Ah, Horizon Chase. The reminder that racing games work even if you only need the accelerator pedal – and the steering wheel only on an estimated 60 percent of the turn. Martin has loved the series for a long time, primarily because of the driving 90s soundtrack by Barry Leitch (Lotus Turbo Challenge 2, Top Gear), which automatically qualifies every racing game for an award. And now Aquiris is releasing the second part on Apple Arcade.
It’s just like turf 30 years ago, when track edge objects were still two-dimensional sprites that were zoomed in several stages and tracks simulated depth by alternating dark and light gray every three meters. Cult and special, but no less attractive. Mainly because it’s excellently tailored for mobile devices.
The driving experience is therefore more reminiscent of being strapped onto the nose of an ICE at top speed, which depending on your weight shift throws itself into the curve sometimes to the left, sometimes to the right and I really like that in this type of game.
Ok, that’s not all. Now and then you should ignite it, the turbo, let go of the gas to drift – just don’t brake! – and then steer briefly. You rarely get the kink otherwise. Although the cornering does a lot of the work for you, because real physics, or what other racers sell you as such, has no power over you or your car here.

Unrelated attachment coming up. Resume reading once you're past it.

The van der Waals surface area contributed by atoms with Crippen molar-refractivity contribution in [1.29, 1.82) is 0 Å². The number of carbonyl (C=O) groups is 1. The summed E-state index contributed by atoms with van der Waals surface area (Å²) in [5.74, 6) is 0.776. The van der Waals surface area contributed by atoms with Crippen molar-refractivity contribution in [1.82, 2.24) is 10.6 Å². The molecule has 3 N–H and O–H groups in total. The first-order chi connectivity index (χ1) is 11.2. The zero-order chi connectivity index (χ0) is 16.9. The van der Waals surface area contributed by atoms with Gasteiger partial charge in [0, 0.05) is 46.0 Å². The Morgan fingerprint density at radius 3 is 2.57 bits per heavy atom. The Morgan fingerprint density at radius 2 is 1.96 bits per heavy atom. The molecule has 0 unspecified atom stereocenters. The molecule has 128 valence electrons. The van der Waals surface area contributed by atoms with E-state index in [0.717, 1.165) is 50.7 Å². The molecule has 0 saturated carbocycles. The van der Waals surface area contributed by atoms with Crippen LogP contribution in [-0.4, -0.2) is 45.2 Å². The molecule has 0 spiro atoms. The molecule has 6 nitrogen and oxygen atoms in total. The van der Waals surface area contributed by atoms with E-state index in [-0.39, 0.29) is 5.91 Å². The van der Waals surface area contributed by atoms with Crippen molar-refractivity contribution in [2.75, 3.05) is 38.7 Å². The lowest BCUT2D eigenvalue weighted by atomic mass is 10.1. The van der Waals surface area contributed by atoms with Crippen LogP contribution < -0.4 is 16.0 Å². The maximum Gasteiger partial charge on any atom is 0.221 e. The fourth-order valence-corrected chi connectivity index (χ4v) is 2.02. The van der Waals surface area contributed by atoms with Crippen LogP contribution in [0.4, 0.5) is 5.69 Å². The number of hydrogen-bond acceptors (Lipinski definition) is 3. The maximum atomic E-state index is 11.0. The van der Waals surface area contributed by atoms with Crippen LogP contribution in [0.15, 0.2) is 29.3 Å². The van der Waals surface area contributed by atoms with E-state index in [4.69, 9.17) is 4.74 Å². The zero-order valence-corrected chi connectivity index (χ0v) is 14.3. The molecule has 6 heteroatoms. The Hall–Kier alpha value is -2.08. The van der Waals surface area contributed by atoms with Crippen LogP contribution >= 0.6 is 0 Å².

I have to say that as monotonous as it is, it’s always good to dash around the world with this insane feeling of speed, on routes that rarely take longer than two minutes to complete. Actually perfect for in between, which regularly escalates to three or four routes in a row – and then the next of the many, many countries is unlocked, which of course you want to look at “just for a moment”. This works best with the PS4 controller, but the touch control is also exemplary and gets by with just a few control panels.
I made the mistake at first and stayed with the first car I got into. And although I diligently upgraded this Dodge Viper imitation, I was much better served by switching to the Scirocco blend for a third of the long campaign. It’s nice that even in such a simple game there are still such clear differences between the cars.
Visually, the stylized and friendly vibe is once again pleasing, only this time the environments and vehicles are a little more plastic. With every start I feel the strong impulse to snap a screenshot, just as the sun regularly shines into my cold heart. Visually, Horizon Chase 2 stands out a good deal from the sprite scaler racing games of the Amiga era, which may not look quite as nostalgic, but it’s no less pretty. Unfortunately, there were occasional stutters on my iPad Pro 2020, although the frame rate always remained within a playable range.
If you need a change… well, that’s a little out of place here, but I still want to mention the online mode where whoever blinks first loses. Like Solo, there’s a lot of rubberbanding here, but I rarely felt like it decided the game in the last few yards, which is a good thing. There’s also a challenge mode – but at the end of the day, it’s driving both ways in a refreshingly old-fashioned way, while hot keyboard music burns your eyebrows with racing stripes.
This game knew what it wanted. And if you still have an ounce of love for classic racing games, you know you have to have Horizon Chase 2.
Horizon Chase 2 is available as an Apple Arcade subscription at no additional cost and, like all games here, is microtransaction-free.